Barbara Manning holds forth on Kiwi rock's jangle power
MUSIC For over 30 years now, the Clean have been at the forefront of the New Zealand rock scene. Despite some early lineup changes and temporary breakups, the core of the band — Robert Scott and brothers Hamish and David Kilgour — continue to tour together, work on solo or side projects, and occasionally release a new album. For special insight into Kiwi rock and all things Clean, I decided to get in touch with San Francisco expat Barbara Manning, who will be opening for the group at the Independent with her new band, the Rocket 69.
Welcoming me into her house in Chico, Manning pointed to a stack of vinyl and a couple dozen CDs she'd pulled out in a living room stocked full of records. She fancies herself as having one of the most thorough personal collections of New Zealand music around, and after just a quick glance it was easy to see why.
"We probably don't have time for New Zealand Rock Music 101," Manning said. "So I'll just put some Clean stuff on."
In Manning's opinion, despite a well-developed and underrated rock music scene that has thrived since the late '70s, New Zealand rock and roll can really be narrowed down to three essential contributors — the Bats, the Chills, and the Clean. While all three groups have enjoyed various degrees of success, the Clean's appeal has extended far beyond the borders of their native home to impact everything from '80s power pop to '90s indie rock to contemporary garage sounds.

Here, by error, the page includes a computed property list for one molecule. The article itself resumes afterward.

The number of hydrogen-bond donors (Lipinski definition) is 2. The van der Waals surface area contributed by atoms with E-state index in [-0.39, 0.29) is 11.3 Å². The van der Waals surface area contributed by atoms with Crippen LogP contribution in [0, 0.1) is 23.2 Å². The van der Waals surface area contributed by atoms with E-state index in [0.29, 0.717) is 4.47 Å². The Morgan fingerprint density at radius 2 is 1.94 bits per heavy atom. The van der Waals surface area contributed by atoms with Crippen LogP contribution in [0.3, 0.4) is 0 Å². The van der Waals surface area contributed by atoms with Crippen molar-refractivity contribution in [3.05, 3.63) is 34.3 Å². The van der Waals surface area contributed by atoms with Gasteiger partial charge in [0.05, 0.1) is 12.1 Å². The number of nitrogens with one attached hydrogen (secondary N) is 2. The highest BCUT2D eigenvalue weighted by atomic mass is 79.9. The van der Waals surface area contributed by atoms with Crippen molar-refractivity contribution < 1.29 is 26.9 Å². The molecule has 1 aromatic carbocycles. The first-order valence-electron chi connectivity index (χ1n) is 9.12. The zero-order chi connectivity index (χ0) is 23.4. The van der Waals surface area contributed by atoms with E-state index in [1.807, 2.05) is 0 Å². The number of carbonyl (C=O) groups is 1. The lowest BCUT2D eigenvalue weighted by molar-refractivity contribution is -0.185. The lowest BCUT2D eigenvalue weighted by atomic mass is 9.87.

"People incorrectly think that the Clean started rock music in New Zealand," Manning said. "But they were the first ones to make America notice."
From the bouncy keyboard melody and chugging bass line of the 1981 hit "Tally Ho" to the more exploratory and expansive feel of some of their later work, the Clean have always excelled at combining a good pop song with a rough-around-the-edges "hypnotic groove," as Manning put it. Pavement and Yo La Tengo have gone on record singing the group's praises, and more recently, artists such as Kurt Vile and the late Jay Reatard have made Clean-like recordings.
"The Clean have an edge to them that was especially fresh in the '80s, when there was a ton of crap out there," said Manning. "It was great hearing good, urgent, jangly pop songs that cut away the fat."
Despite loving their music for decades and recording songs for one of David Kilgour's solo albums, Manning — who lived in San Francisco from 1986 to 1998 — has never seen the Clean perform live. When bassist Robert Scott called to make sure she was coming to the group's Bay Area show, she jumped at the opportunity to get involved.
"I said, 'I'll be there,'<0x2009>" Manning remembered, "<0x2009>'and how 'bout I open for you?'<0x2009>"
Manning's new project includes Maurice Spencer on guitar, Jonathan Stoyanoff on bass, and Marcel Deguerre on drums. She said that those in attendance can expect a "power pop-heavy" set made up of material from her songbook and a handful of covers. Both her band and the Clean inject a sinister irreverence into the sometimes cookie-cutter world of guitar-driven pop. As Manning put it, "It's always nice to hear jangly pop music that's not all paisley and flowery."
With the Rocket 69
Mon/4, 8 p.m., $18–$20
628 Divisadero, SF
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